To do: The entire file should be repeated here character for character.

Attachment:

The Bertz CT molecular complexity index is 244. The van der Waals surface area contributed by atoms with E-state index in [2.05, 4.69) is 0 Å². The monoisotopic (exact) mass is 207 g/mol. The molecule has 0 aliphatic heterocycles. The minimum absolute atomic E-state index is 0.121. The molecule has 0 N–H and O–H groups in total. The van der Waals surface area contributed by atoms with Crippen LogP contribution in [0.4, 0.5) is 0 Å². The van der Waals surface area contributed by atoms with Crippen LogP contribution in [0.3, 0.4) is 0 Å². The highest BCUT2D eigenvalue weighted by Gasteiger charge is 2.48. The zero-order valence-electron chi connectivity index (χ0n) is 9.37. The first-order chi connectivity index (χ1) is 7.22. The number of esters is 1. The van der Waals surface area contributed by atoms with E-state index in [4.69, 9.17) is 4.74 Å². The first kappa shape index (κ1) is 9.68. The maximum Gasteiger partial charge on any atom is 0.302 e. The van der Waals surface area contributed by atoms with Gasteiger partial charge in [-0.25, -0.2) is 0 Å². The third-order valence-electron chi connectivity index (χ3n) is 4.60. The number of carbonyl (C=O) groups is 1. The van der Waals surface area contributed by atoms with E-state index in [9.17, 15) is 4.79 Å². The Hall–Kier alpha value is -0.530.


The Bertz CT molecular complexity index is 244. The van der Waals surface area contributed by atoms with E-state index in [2.05, 4.69) is 0 Å². The monoisotopic (exact) mass is 207 g/mol. The molecule has 0 aliphatic heterocycles. The minimum absolute atomic E-state index is 0.121. The molecule has 0 N–H and O–H groups in total. The van der Waals surface area contributed by atoms with Crippen LogP contribution in [0.4, 0.5) is 0 Å². The van der Waals surface area contributed by atoms with Crippen LogP contribution in [0.3, 0.4) is 0 Å². The highest BCUT2D eigenvalue weighted by Gasteiger charge is 2.48. The zero-order valence-electron chi connectivity index (χ0n) is 9.37. The first-order chi connectivity index (χ1) is 7.22. The number of esters is 1. The van der Waals surface area contributed by atoms with E-state index in [4.69, 9.17) is 4.74 Å². The first kappa shape index (κ1) is 9.68. The maximum Gasteiger partial charge on any atom is 0.302 e. The van der Waals surface area contributed by atoms with Gasteiger partial charge in [-0.25, -0.2) is 0 Å². The third-order valence-electron chi connectivity index (χ3n) is 4.60. The number of carbonyl (C=O) groups is 1. The van der Waals surface area contributed by atoms with E-state index in [9.17, 15) is 4.79 Å². The Hall–Kier alpha value is -0.530.